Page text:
July 3, 2014(Nyamilepedia) — More than three quarter of South Sudan’s 2014/2015 budget will be spent on government employees and military. Aggrey Tisa Sabuni, the finance minister, presented a 11.3 billion South Sudanese Pound (SSP) budget for 2014/2015 fiscal year to be passed by the parliament in the next three weeks.
A draft of the national budget, presented by minister Sabuni to parliament, on Wednesday, reveals that nearly 41% of this year’s budget will be spent on security sector.
The minister apportions 28% [~ 4.4 billion SSP] to the national army and approximately 13% [~ 1.573 billions SSP] to police, prison and fire services.
The minister will establish 40%, approximately 4.4 billions South Sudanese Pound, to be paid out in salaries to the government employees.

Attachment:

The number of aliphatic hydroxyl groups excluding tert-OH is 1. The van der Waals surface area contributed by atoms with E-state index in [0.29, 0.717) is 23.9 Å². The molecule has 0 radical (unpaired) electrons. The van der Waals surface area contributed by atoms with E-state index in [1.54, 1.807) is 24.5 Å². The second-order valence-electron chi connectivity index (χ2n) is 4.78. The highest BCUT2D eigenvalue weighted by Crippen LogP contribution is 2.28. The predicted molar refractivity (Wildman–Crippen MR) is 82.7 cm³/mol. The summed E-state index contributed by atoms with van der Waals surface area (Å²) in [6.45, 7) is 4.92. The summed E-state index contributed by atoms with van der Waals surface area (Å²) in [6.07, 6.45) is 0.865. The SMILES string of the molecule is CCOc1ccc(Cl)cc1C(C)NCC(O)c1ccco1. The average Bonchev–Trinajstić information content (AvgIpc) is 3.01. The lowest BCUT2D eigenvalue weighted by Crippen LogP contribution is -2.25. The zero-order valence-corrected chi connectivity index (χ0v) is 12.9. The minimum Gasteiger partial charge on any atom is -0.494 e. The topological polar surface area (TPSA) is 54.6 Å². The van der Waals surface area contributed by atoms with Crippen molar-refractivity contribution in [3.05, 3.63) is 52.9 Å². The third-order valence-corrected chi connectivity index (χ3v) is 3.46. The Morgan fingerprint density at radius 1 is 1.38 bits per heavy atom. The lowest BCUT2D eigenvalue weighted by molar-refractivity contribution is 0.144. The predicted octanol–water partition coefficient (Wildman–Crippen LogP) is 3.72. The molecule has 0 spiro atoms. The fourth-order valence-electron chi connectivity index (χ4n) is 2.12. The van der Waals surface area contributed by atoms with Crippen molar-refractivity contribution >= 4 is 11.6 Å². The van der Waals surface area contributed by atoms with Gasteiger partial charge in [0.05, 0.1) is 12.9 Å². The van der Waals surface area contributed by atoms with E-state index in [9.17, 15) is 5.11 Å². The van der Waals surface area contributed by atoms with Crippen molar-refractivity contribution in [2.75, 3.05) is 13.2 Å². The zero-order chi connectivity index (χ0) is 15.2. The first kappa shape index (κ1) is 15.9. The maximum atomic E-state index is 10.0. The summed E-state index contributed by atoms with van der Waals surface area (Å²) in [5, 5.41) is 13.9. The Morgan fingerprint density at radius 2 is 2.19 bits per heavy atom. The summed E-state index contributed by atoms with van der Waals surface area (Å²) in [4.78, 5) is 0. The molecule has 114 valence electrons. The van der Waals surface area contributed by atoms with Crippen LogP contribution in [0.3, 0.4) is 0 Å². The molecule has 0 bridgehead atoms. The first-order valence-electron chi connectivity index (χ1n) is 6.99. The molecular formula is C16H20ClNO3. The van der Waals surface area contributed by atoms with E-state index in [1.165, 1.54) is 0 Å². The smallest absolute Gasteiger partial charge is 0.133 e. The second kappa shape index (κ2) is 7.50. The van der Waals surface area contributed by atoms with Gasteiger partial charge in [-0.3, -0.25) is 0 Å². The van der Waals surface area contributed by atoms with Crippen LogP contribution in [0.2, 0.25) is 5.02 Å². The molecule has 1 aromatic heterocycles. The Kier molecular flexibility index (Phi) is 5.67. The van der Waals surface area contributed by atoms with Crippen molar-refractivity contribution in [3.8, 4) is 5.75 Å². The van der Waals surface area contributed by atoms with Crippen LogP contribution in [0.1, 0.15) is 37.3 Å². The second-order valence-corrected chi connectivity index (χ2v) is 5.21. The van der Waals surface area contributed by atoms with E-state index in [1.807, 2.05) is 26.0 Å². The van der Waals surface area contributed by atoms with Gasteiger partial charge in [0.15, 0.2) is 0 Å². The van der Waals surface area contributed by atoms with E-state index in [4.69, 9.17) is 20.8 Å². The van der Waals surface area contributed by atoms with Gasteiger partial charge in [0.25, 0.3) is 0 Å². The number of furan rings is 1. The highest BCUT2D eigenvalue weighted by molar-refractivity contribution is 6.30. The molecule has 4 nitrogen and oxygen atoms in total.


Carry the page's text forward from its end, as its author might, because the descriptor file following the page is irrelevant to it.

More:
The remaining one fifth of the budget will be spent on the devastated infrastructure, education and health with less focus on the humanitarian aid.
While 5.5% [~622 million SSP] will be spent on education, 4% [~approximately 451 million SSP], 3.5% [~393 million SSP], and less than 1% [~110 million SSP] will be spent on health, infrastructure and humanitarian aid, respectively.
The minister reports that oil revenue will contribute approximately 80% of this year’s budget. Compared to 17.3 billions SSP in 2013/2014 fiscal year, this year budgets has declined by nearly 35%.
Despite the huge budget in 2013/2014, compared to 6.7 billions SSP in 2012/2013 and this year’s budget, the government delivered infinitesimal services to the people as reflected in an SPLM report filed by secretariats in all ten 10 states in 2013.
Sectors like infrastructure that received approximately 664 millions SSP in the previous year have had the least progress.
Unlike the other years, South Sudan anticipates one of the worst famine as Salva Kiir acknowledged on BBC Hardtalk. In addition, humanitarian sector is very vulnerable, as many citizens flee their homes and the country.
The conflict which started 7 months ago is yet to be resolved as agreements are constantly violated. The Addis Ababa peace process is indefinitely postponed, and tensions remain high in Juba, Bentiu and Malakal.